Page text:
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Suggestions For Care and Use of Casting Lures
Papio, especially Omilu, is a great eating fish cooked pan fried. Shore casters love the sport of a scrappy fight, that can end with overmatched tackle. Larger adult fish known locally as Ulua are strong, using their broad shaped body to make powerful downward runs, where they try to wrap your line around sharp rock or coral.
Basic care: Rinse thoroughly with fresh water and dry completely after use (like overnight) and return to a clean tackle box. Even the best hook coatings will corrode. To slow the process and prevent hook failure, keep them clean, dry, and in sticky sharp condition. I like the Eze-Lap Hone and Stone medium grit for sharpening hooks.
If you are unfamiliar with whipping with plugs, I recommend you experiment in a deep water spot first and get a feel for how the lures work. They are somewhat similar to a Kastmaster or Krockadile in that they are sinkers. The weight to mass ratio combined with the featherflash or skirted hook, causes these lures to have a natural, lifelike action in both high speed as well as slow speed retrieve patterns. These ceramic plugs produce long casts, giving you more water to work and lure exposure.
Be creative and develop several retrieve patterns. Consider each retrieve like a brush stroke on a watery canvas. The possibilities are infinite. I start with a fast pattern, ripping across the surface. A strike may occur at the point where the lure hits the water again. Think like a bait fish trying to avoid hungry jaws. Also if you get a follow or a missed strike, don't slow the lure down to give the fish a chance!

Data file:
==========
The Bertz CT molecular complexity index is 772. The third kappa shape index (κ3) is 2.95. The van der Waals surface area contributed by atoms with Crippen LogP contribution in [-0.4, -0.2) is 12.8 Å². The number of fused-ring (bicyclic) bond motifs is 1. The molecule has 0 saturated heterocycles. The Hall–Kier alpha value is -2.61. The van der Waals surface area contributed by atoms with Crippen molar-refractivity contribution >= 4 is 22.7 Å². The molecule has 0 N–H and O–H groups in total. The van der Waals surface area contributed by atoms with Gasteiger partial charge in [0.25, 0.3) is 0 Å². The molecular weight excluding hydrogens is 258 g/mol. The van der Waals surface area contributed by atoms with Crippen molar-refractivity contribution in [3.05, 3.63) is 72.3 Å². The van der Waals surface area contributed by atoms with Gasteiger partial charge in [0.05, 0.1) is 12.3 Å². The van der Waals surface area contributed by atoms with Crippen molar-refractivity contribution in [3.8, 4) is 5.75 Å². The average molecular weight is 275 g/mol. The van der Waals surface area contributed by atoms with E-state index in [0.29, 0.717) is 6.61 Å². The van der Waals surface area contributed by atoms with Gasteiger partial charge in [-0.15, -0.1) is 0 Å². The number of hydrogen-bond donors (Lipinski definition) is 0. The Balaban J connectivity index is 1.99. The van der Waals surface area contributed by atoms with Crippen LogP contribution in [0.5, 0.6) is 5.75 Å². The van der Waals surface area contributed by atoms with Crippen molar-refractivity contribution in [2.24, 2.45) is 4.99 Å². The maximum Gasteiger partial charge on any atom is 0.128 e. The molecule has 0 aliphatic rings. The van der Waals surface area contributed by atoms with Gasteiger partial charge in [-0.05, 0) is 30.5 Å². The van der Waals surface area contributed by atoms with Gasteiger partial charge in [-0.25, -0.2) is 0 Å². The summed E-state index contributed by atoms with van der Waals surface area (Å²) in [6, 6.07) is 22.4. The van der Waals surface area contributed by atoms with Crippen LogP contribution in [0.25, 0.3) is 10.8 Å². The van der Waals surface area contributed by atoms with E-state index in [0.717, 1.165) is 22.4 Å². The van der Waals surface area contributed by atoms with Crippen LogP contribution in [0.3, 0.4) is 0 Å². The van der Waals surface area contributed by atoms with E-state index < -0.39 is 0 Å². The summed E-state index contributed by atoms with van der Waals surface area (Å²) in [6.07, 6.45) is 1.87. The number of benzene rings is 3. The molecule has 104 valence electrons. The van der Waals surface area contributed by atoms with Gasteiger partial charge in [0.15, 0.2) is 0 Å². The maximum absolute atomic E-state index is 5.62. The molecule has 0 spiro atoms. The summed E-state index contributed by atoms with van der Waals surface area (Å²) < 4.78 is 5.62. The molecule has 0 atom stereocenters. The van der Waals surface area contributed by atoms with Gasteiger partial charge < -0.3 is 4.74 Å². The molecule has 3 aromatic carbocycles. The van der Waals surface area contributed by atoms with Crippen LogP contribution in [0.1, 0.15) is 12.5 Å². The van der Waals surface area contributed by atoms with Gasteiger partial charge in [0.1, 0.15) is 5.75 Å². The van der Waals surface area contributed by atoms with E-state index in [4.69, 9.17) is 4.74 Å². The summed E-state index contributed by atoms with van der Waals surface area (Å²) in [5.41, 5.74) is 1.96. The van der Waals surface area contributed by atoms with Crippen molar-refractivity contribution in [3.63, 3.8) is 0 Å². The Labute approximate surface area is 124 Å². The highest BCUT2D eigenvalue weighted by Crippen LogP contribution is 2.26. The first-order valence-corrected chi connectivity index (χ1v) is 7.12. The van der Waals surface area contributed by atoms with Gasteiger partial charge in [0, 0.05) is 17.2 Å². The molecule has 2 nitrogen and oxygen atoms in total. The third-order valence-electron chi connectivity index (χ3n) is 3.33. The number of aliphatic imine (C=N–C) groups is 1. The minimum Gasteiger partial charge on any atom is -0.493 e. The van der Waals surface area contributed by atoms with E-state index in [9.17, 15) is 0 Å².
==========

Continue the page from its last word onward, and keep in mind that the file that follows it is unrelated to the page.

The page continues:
Keep it moving in a lively manner, unless of course you run out of water. If a fish follows the lure to the water's edge, keep the lure in the water, moving it back and forth or dancing it on the surface. Practice this when there are no fish around so you will know what to do when this happens. And it will happen... I have gotten many hookups this way.
If you don't get any action on a fast retrieve, try slowing the lure down so it swims a foot or two below the surface (similar to the crank and jig method used by Akule fishermen). Know your depth so you don't snag the bottom. A slow retrieve works good for Lai (Leather Back), Kaku (Barracuda), Papio (Trevally), and many fresh water predators like Bass, Pike, and Trout.
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